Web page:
I fell off the blogging train this week, and am now trying to get back on. At midnight on a Friday.
This week, I have been sifting through the data files from previous Bihar elections. We have data from the Vidhan Sabha (state legislature) elections of 1995, 2000, February 2005, October 2005 (no government could be formed after the February election so fresh elections were held later that year), and 2010. We also have data from the Lok Sabha (national parliament) elections of 1999, 2004, 2009, and 2014. My Lokniti colleagues are publishing a series of articles in The Indian Express about the different factors that will matter in the Bihar elections. The first article was a broad overview, while the second was a look at how the upper castes vote. More articles to come next week for all you Indian politics junkies out there.
In addition to picking through these datasets, I sat in on discussions for the questionnaire design of CSDS’ pre-poll survey of Bihar, and also learned more about how different assembly constituencies (ACs) are selected for the survey sample. Here, I must issue a corrective to a previous post: ACs are drawn through systematic random sampling, not simple random sampling. By which I mean a fixed interval is determined based on the number of ACs to be sampled (60 for Bihar, of 243 total) and a starting point randomly selected. The fixed interval is repeatedly added to select all the ACs to be included in the survey. CSDS does this three times to have three potential samples; the sample that most closely matches the scheduled caste (SC) / scheduled tribe (SC) share, vote share distribution from the previous election, and geographical distribution is selected for the survey.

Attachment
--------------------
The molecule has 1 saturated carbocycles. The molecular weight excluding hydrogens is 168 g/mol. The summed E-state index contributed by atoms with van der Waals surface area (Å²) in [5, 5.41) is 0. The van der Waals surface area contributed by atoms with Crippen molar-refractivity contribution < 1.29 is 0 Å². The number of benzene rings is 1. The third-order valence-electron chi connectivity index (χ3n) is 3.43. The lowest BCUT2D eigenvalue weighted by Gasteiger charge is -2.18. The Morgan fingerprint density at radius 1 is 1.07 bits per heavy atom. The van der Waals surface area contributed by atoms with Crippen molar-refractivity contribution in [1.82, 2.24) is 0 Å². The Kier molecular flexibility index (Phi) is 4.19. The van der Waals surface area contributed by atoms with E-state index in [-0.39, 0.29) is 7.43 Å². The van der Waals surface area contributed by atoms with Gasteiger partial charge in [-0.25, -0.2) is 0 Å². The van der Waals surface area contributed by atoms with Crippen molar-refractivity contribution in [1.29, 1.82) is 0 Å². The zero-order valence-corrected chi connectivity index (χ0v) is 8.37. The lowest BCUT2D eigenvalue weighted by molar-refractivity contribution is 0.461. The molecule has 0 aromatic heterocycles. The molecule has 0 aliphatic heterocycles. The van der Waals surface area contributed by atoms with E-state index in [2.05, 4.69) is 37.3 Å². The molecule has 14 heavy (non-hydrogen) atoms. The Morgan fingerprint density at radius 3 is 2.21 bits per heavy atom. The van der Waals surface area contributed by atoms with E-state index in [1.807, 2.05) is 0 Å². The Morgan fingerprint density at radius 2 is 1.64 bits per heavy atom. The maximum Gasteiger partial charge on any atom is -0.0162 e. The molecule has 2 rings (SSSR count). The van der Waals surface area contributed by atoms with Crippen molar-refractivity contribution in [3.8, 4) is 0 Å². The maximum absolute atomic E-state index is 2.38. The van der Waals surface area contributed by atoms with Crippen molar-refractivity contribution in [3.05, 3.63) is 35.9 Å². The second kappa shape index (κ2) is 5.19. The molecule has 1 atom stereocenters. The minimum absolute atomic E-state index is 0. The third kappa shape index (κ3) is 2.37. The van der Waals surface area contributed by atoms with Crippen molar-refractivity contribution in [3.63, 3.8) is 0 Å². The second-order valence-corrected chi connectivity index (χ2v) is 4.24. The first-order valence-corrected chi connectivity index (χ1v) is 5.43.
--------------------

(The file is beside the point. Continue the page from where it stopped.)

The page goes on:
I also have made contact with CVoter, the second research affiliate with which I am working while here. I will be returning to their office, which is all the way out in Noida (still part of the National Capital Region, but in the state of Uttar Pradesh), next week to observe some of their Bihar pre-poll operations.
I watched a moving documentary, Muzaffarnagar Baqi Hai, screened at the CSDS office today. The documentary covers the events and consequences of the 2013 communal riots between Jats and Muslims in Muzaffarnagar district of Uttar Pradesh. You can watch a (12+ minute, wayyyyyy too long) trailer for the documentary here. Muzaffarnagar explores changing religious identity in India, how castes structures village life, sexual harassment of women, and the sense of “honor” placed on women that is used to justify communal violence. One cannot finish the film without pangs of concern for India’s Dalit and Muslim communities and a fuller appreciation for the challenges women face in Indian society.